Director: Pawtucket Housing Authority well on its way to being smoke-free

Director: Pawtucket Housing Authority well on its way to being smoke-free

PAWTUCKET - Representatives from the Pawtucket Housing Authority say they're making great strides toward eliminating smoking at all six of their developments by a self-imposed deadline of Aug. 1, 2014.

Stephen Vadnais, executive director of the PHA, told The Breeze he's pleased with the progress made to date by tenants and staff since the announcement in the spring that smoking would be banned under federal guidelines.

The rules, as announced to all residents of the PHA this fall, ban all new tenants from smoking in their units, with new residents required to sign a form that they won't smoke in their units. Renters already in PHA housing when the ban was announced have until Aug. 1 of 2014 to stop smoking or start smoking off the premises, said Vadnais.

As of Aug. 1, 2014, all residents of four facilities that house elderly and disabled residents, Fogarty Manor, St. Germain Manor, Kennedy Manor and Burns Manor, will only be allowed to smoke in designated smoking areas.

"We're not saying they can't smoke, just creating an environment where they smoke outside their apartment and in an appropriate space," said Vadnais.

Officials at the PHA have decided to ban all smoking at both of their family facilities, Prospect Heights and Galego Court. The decision to ban smoking at the family facilities was made because PHA officials have strong concerns about the effect of secondhand smoke on children's health and the increased likelihood that children will smoke themselves if they see adults around them smoking, said Vadnais.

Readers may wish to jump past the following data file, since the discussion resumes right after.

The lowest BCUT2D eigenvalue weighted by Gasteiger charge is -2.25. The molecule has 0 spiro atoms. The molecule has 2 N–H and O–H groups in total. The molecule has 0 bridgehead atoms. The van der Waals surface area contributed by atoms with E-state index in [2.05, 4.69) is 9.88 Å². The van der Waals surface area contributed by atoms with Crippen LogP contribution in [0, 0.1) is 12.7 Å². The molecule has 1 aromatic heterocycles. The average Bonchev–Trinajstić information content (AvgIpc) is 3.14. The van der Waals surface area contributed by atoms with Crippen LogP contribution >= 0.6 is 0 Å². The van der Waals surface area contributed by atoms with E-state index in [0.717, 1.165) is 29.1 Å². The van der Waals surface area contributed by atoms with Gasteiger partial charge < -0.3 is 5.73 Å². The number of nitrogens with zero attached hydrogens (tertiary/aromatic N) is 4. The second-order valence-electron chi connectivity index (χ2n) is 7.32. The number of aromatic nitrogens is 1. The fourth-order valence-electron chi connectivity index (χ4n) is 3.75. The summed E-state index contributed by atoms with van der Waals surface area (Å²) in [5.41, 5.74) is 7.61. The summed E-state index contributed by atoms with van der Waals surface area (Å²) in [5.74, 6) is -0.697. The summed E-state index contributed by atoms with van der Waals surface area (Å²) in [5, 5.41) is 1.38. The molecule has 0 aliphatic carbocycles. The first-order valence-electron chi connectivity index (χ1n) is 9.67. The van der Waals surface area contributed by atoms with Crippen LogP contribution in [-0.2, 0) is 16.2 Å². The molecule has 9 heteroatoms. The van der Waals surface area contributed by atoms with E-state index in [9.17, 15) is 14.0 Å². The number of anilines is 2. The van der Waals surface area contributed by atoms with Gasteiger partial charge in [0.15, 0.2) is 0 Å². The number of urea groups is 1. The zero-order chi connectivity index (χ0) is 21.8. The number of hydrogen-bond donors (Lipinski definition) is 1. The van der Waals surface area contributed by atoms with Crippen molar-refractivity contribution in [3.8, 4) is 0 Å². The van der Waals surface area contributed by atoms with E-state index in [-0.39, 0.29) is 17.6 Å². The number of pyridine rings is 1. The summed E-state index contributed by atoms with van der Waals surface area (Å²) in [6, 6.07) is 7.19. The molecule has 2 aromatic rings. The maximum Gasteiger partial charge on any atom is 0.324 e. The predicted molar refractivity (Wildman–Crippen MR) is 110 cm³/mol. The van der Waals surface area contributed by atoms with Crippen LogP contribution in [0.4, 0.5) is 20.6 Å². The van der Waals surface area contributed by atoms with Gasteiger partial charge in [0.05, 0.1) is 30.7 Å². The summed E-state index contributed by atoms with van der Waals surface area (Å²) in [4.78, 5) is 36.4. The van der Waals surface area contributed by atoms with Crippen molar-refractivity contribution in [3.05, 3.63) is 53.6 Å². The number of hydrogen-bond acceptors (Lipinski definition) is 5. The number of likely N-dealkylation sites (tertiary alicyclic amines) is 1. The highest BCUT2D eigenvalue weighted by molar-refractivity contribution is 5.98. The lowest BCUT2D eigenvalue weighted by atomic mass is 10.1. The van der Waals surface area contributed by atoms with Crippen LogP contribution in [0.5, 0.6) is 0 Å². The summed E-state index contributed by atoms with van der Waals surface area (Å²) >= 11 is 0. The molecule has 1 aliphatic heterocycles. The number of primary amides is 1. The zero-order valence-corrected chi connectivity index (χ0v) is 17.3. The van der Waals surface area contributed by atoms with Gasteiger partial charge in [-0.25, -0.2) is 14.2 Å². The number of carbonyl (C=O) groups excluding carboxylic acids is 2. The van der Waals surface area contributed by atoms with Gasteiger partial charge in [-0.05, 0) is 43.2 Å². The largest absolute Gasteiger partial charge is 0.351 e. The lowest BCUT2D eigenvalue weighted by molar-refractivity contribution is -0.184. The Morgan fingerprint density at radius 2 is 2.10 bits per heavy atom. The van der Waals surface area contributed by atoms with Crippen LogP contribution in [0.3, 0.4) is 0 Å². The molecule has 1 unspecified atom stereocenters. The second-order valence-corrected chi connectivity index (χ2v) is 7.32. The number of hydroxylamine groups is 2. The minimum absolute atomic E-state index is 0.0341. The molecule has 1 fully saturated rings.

The non-smoking policy in public housing that the PHA is citing was issued July 17, 2009, by the U.S. Department of Housing and Urban Development, which oversees local housing authorities.

The policy "strongly encourages public housing authorities to implement non-smoking policies in some or all of their public housing units."

Vadnais told The Breeze that few residents have shown up to complain about the new rules at the PHA's informational meetings. One man continues to be loud in his opposition to the new rules, but most have been agreeable, he said. Though some feel that "we're taking something away from them," what's often left out of the conversation, said Vadnais, is what is potentially being taken away from non-smokers when it comes to quality of life and their health. Many residents of PHA facilities have breathing problems, and even those who don't can be hurt by smoke going under doors or through ventilation systems, he said.

The new policies on smoking are not designed to be punitive, said Vadnais, or to "pit one resident against another resident" by asking them to tattle.

"We're trying to get compliance in a positive manner," he said. "We're spending more time trying to get the word out."

So far there has been no decision to implement fines for non-compliance, said Vadnais. PHA officials are working with various groups in an effort to start smoking cessation classes for anyone interested. A number of residents have already indicated an interest in the classes, he said.

Vadnais did not have statistics available on how many residents of PHA units have quit smoking or how many are still smoking, but some residents have already indicated that they've kicked the habit.

The Pawtucket Housing Authority manages six developments consisting of 1,076 units throughout the city of Pawtucket. Two of the developments have been designated elderly-only, two are mixed elderly/disabled developments, and two are family developments.

The Housing Authority provides federally subsidized housing to 1,982 people whose household incomes range from very low, low, and moderate incomes.

A tenant's affordable rent is based on 30 percent of their adjusted income. The PHA also has a flat rent for each unit based on the local unsubsidized housing market.